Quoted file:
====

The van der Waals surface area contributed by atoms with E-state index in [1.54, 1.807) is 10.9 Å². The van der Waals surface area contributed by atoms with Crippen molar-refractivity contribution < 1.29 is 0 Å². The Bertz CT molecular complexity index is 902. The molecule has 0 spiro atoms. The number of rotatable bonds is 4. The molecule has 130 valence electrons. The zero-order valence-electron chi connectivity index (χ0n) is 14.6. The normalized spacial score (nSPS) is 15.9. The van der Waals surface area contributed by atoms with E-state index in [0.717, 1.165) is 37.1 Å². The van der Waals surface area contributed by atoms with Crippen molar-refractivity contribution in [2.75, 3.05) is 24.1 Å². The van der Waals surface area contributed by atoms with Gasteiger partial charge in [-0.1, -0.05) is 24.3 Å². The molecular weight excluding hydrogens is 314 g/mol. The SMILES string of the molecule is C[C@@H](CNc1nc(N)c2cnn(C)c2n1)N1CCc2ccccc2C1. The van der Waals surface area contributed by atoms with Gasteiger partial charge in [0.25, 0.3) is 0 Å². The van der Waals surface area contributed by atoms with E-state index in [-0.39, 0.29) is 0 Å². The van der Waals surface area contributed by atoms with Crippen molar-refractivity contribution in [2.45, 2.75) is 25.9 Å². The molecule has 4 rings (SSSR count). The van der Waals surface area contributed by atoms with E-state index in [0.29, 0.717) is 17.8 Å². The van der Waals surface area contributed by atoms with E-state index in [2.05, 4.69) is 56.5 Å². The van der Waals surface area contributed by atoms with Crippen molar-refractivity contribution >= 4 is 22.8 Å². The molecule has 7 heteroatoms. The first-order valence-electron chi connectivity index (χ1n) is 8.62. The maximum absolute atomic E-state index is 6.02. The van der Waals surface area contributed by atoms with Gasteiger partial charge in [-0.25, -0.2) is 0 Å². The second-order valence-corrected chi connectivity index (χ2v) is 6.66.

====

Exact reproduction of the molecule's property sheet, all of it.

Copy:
The van der Waals surface area contributed by atoms with E-state index in [1.54, 1.807) is 10.9 Å². The van der Waals surface area contributed by atoms with Crippen molar-refractivity contribution < 1.29 is 0 Å². The Bertz CT molecular complexity index is 902. The molecule has 0 spiro atoms. The number of rotatable bonds is 4. The molecule has 130 valence electrons. The zero-order valence-electron chi connectivity index (χ0n) is 14.6. The normalized spacial score (nSPS) is 15.9. The van der Waals surface area contributed by atoms with E-state index in [0.717, 1.165) is 37.1 Å². The van der Waals surface area contributed by atoms with Crippen molar-refractivity contribution in [2.75, 3.05) is 24.1 Å². The van der Waals surface area contributed by atoms with Gasteiger partial charge in [-0.1, -0.05) is 24.3 Å². The molecular weight excluding hydrogens is 314 g/mol. The SMILES string of the molecule is C[C@@H](CNc1nc(N)c2cnn(C)c2n1)N1CCc2ccccc2C1. The van der Waals surface area contributed by atoms with Gasteiger partial charge in [0.25, 0.3) is 0 Å². The van der Waals surface area contributed by atoms with E-state index in [-0.39, 0.29) is 0 Å². The van der Waals surface area contributed by atoms with Crippen molar-refractivity contribution in [2.45, 2.75) is 25.9 Å². The molecule has 4 rings (SSSR count). The van der Waals surface area contributed by atoms with E-state index in [0.29, 0.717) is 17.8 Å². The van der Waals surface area contributed by atoms with E-state index in [2.05, 4.69) is 56.5 Å². The van der Waals surface area contributed by atoms with Crippen molar-refractivity contribution >= 4 is 22.8 Å². The molecule has 7 heteroatoms. The first-order valence-electron chi connectivity index (χ1n) is 8.62. The maximum absolute atomic E-state index is 6.02. The van der Waals surface area contributed by atoms with Gasteiger partial charge in [-0.25, -0.2) is 0 Å². The second-order valence-corrected chi connectivity index (χ2v) is 6.66.